The season of enrollment is upon us. I know that many parents are already looking toward next year in figuring out where to place students. We have had some wonderful "Open House" nights, where parents and students from the community have come to see our school and a presentation about what makes us different, special, and in our opinion, superior. However, many of our own parents are unaware of the scope of what we offer and are planning to offer at the high school level. I would encourage those parents that are still considering their school options to look at our curriculum maps and course catalogue in order to get an idea of the sort of education that we offer. And of course you can always call or email me if you have any questions about our program.
I wanted to take a moment in order to give our families an update on the progress of our athletic fields and also, to share some exciting news.
We are proud to announce that the Arizona Interscholastic Association (AIA) has accepted our application for membership for the 2014-2015 school year. This will allow our sports programs opportunities to compete at a high level as well as provide stability in the scheduling of all our extra-curricular activities.
While we had hoped and expected to have our athletic fields in place by this point, some unforeseen delays have postponed the process. Now the good news – the fields are on their way! The funding is, and has been, in place for some time. The
engineering and planning (one of the final hurdles) is happening as we speak and
should be completed by month’s end. The timeline for completion is approximately two months after the commencement of the project. In short, you should see
progress on our athletic fields soon – allowing for completion before the summer
begins. Again, we thank you for your patience as we are all looking forward to that time in the near future when our athletic fields are complete.
Dr. Arnn's visit to our school on February 19th
Benjamin Franklin High School is extremely honored to have Dr. Larry Arnn, President of Hillsdale College, coming to speak at our school. Dr. Arnn is one of the
leading voices in the United Stated regarding many principles that are near and
dear to us here at Benjamin Franklin; such as liberty, constitutionalism and the
need for a robust education in the Western Tradition. Dr. Arnn is a constitutional scholar, author, lecturer, and educator and an expert in classical education and the history of American education. Dr. Arnn spent 1977 to 1980 at the London School of Economics studying international history and then modern history at Oxford. While in England, he worked as Director of Research for Sir Martin Gilbert, the official biographer of Winston Churchill.
Dr. Arnn can be heard each Friday from 6-7 pm on syndicated radio via the Hugh Hewitt show (locally on KKNT 960) where Dr. Arnn guides listeners through the great people and works of Western Civilization. Archives of these broadcasts can be found as podcasts under the label Hillsdale Dialogues, and they are extremely entertaining, informative, and highly recommended. Additionally, Hillsdale publishes Imprimis, a free monthly speech digest dedicated to educating citizens and promoting civil and religious liberty by covering cultural, economic, political and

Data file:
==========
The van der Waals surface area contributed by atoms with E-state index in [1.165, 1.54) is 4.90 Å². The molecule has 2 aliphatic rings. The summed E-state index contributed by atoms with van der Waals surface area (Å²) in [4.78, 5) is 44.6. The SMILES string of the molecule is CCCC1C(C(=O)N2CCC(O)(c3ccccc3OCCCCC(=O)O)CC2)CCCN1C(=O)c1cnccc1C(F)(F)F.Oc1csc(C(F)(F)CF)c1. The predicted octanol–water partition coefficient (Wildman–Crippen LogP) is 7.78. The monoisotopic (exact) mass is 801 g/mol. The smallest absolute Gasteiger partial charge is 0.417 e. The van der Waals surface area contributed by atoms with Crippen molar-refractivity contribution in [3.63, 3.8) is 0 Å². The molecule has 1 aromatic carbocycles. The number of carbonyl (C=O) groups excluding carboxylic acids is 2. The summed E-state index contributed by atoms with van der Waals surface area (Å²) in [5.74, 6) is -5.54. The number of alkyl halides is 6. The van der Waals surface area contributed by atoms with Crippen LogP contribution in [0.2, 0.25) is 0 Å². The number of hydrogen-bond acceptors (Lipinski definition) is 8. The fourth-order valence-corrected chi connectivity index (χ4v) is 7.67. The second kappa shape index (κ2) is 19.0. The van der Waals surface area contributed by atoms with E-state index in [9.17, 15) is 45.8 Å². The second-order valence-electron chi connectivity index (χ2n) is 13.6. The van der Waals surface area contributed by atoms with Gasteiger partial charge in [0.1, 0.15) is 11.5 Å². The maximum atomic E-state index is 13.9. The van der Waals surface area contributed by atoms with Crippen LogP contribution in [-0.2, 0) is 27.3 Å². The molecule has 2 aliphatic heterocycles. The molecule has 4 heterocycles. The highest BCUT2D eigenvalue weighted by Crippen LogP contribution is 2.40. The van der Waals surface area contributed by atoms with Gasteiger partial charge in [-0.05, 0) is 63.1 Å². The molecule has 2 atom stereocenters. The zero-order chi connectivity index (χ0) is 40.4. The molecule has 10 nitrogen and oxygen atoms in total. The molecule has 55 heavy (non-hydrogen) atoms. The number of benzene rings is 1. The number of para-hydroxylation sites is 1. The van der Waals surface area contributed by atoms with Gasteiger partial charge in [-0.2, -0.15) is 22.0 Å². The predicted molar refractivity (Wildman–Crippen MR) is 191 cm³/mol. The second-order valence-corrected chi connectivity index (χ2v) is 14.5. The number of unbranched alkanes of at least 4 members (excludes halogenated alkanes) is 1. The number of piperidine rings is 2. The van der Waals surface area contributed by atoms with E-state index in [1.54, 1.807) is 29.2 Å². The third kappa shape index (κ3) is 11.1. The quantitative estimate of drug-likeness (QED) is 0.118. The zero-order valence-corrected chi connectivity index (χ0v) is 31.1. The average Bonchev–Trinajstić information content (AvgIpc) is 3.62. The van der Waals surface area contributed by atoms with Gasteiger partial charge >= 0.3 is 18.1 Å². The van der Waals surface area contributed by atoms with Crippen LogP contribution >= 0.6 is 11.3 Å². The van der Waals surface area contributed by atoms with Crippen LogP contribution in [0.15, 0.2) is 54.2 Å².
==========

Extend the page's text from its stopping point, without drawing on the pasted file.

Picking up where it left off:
educational issues of enduring significance. In the interest of spreading the ideals of constitutional government and free market ideas, Hillsdale College also offers several online courses, including those on economics and the Constitution.
This is an event that should not be missed. Because he believes so strongly in our vision, Dr. Arnn has agreed to speak at our school; this opportunity will most likely not present itself again. Dr. Arnn’s lecture for this event is titled, “Liberty
and Learning.” I can say without reservation, there is no better spokesman in the country for a classical and constitutional education. Please make arrangements to attend - you will not be disappointed.
What does the word "opportunity" mean?
One of the most frequently asked questions or expressed sentiments that I hear is about "opportunities" that our school offers versus larger, district schools. Opportunity can be a counterintuitive idea. What I mean is this: The larger the school and the more opportunities that a school offers its student body can actually limit opportunity for the individual student. While larger schools with two, three or four thousand students may offer more opportunities on paper and in total, how many of those will your child be able to participate in? What most students experience when attending larger schools is that they must dedicate themselves to one sport, activity, or club in order to be able to participate. The school is so large that every activity has a number of students that specialize in each one - thus limiting the number things a student can reasonably expect to be involved in. Every sport has a number of club players that also play for the school. Each club and activity has a dedicated number of students that also specialize. Therefore, students are forced to dedicate and commit themselves to one thing in order to participate in anything.